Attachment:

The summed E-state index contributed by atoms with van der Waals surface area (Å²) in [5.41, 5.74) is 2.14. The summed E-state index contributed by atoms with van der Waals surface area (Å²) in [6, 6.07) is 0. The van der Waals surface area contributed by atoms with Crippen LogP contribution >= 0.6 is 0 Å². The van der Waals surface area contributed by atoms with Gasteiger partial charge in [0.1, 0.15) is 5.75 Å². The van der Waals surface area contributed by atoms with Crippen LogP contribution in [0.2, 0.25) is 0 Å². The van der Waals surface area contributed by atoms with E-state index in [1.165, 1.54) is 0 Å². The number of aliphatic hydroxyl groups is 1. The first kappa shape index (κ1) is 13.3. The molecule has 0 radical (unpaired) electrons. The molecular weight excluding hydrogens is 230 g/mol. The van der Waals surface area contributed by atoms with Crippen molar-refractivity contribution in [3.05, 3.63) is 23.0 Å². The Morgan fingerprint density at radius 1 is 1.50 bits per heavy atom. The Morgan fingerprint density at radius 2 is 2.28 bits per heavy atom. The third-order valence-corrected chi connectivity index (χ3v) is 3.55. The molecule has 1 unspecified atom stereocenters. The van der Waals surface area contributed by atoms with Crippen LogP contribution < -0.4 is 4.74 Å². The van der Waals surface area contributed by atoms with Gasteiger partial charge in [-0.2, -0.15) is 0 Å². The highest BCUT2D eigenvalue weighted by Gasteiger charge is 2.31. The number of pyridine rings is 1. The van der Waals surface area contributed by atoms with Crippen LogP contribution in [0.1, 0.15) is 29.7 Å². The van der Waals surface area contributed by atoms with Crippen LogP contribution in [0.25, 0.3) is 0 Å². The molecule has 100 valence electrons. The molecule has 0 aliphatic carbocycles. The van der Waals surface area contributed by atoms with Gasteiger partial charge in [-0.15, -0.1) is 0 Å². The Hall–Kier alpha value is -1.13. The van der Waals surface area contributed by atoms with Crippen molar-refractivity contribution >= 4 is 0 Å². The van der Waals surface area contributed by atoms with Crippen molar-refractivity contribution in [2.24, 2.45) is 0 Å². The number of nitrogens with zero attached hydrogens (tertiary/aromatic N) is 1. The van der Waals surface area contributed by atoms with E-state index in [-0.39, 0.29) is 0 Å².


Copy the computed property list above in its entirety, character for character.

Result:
The summed E-state index contributed by atoms with van der Waals surface area (Å²) in [5.41, 5.74) is 2.14. The summed E-state index contributed by atoms with van der Waals surface area (Å²) in [6, 6.07) is 0. The van der Waals surface area contributed by atoms with Crippen LogP contribution >= 0.6 is 0 Å². The van der Waals surface area contributed by atoms with Gasteiger partial charge in [0.1, 0.15) is 5.75 Å². The van der Waals surface area contributed by atoms with Crippen LogP contribution in [0.2, 0.25) is 0 Å². The van der Waals surface area contributed by atoms with E-state index in [1.165, 1.54) is 0 Å². The number of aliphatic hydroxyl groups is 1. The first kappa shape index (κ1) is 13.3. The molecule has 0 radical (unpaired) electrons. The molecular weight excluding hydrogens is 230 g/mol. The van der Waals surface area contributed by atoms with Crippen molar-refractivity contribution in [3.05, 3.63) is 23.0 Å². The Morgan fingerprint density at radius 1 is 1.50 bits per heavy atom. The Morgan fingerprint density at radius 2 is 2.28 bits per heavy atom. The third-order valence-corrected chi connectivity index (χ3v) is 3.55. The molecule has 1 unspecified atom stereocenters. The van der Waals surface area contributed by atoms with Crippen LogP contribution < -0.4 is 4.74 Å². The van der Waals surface area contributed by atoms with Gasteiger partial charge in [-0.2, -0.15) is 0 Å². The highest BCUT2D eigenvalue weighted by Gasteiger charge is 2.31. The number of pyridine rings is 1. The van der Waals surface area contributed by atoms with Crippen LogP contribution in [0.1, 0.15) is 29.7 Å². The van der Waals surface area contributed by atoms with Crippen LogP contribution in [0.25, 0.3) is 0 Å². The molecule has 100 valence electrons. The molecule has 0 aliphatic carbocycles. The van der Waals surface area contributed by atoms with Gasteiger partial charge in [-0.15, -0.1) is 0 Å². The Hall–Kier alpha value is -1.13. The van der Waals surface area contributed by atoms with Crippen molar-refractivity contribution >= 4 is 0 Å². The van der Waals surface area contributed by atoms with Crippen molar-refractivity contribution in [2.24, 2.45) is 0 Å². The number of nitrogens with zero attached hydrogens (tertiary/aromatic N) is 1. The van der Waals surface area contributed by atoms with E-state index in [-0.39, 0.29) is 0 Å².